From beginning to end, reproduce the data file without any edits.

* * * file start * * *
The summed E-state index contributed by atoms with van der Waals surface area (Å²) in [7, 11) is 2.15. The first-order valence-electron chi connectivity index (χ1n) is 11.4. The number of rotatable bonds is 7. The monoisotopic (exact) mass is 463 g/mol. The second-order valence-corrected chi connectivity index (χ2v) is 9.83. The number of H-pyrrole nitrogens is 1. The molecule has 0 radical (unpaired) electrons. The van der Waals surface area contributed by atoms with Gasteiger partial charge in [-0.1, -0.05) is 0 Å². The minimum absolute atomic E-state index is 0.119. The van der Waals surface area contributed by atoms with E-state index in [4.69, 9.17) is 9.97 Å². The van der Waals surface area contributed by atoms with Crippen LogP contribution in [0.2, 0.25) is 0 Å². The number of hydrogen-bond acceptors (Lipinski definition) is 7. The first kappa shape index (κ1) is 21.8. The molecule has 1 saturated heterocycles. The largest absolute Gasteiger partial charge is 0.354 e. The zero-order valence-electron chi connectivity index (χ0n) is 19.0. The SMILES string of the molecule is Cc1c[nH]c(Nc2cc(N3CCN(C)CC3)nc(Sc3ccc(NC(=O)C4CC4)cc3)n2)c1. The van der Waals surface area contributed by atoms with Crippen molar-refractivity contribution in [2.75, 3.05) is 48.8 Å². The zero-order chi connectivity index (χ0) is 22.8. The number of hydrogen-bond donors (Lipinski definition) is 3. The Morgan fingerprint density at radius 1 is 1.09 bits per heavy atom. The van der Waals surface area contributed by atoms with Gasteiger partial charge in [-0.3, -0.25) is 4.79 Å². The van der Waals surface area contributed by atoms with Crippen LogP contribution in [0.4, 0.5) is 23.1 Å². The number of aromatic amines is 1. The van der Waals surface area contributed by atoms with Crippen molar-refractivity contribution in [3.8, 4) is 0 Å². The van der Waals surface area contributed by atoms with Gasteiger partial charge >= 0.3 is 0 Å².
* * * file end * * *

The summed E-state index contributed by atoms with van der Waals surface area (Å²) in [7, 11) is 2.15. The first-order valence-electron chi connectivity index (χ1n) is 11.4. The number of rotatable bonds is 7. The monoisotopic (exact) mass is 463 g/mol. The second-order valence-corrected chi connectivity index (χ2v) is 9.83. The number of H-pyrrole nitrogens is 1. The molecule has 0 radical (unpaired) electrons. The van der Waals surface area contributed by atoms with Gasteiger partial charge in [-0.1, -0.05) is 0 Å². The minimum absolute atomic E-state index is 0.119. The van der Waals surface area contributed by atoms with E-state index in [4.69, 9.17) is 9.97 Å². The van der Waals surface area contributed by atoms with Crippen LogP contribution in [0.2, 0.25) is 0 Å². The number of hydrogen-bond acceptors (Lipinski definition) is 7. The first kappa shape index (κ1) is 21.8. The molecule has 1 saturated heterocycles. The largest absolute Gasteiger partial charge is 0.354 e. The zero-order valence-electron chi connectivity index (χ0n) is 19.0. The SMILES string of the molecule is Cc1c[nH]c(Nc2cc(N3CCN(C)CC3)nc(Sc3ccc(NC(=O)C4CC4)cc3)n2)c1. The van der Waals surface area contributed by atoms with Crippen molar-refractivity contribution in [2.75, 3.05) is 48.8 Å². The zero-order chi connectivity index (χ0) is 22.8. The number of hydrogen-bond donors (Lipinski definition) is 3. The Morgan fingerprint density at radius 1 is 1.09 bits per heavy atom. The van der Waals surface area contributed by atoms with Gasteiger partial charge in [-0.3, -0.25) is 4.79 Å². The van der Waals surface area contributed by atoms with Crippen LogP contribution in [0.4, 0.5) is 23.1 Å². The number of aromatic amines is 1. The van der Waals surface area contributed by atoms with Crippen molar-refractivity contribution in [3.8, 4) is 0 Å². The van der Waals surface area contributed by atoms with Gasteiger partial charge >= 0.3 is 0 Å².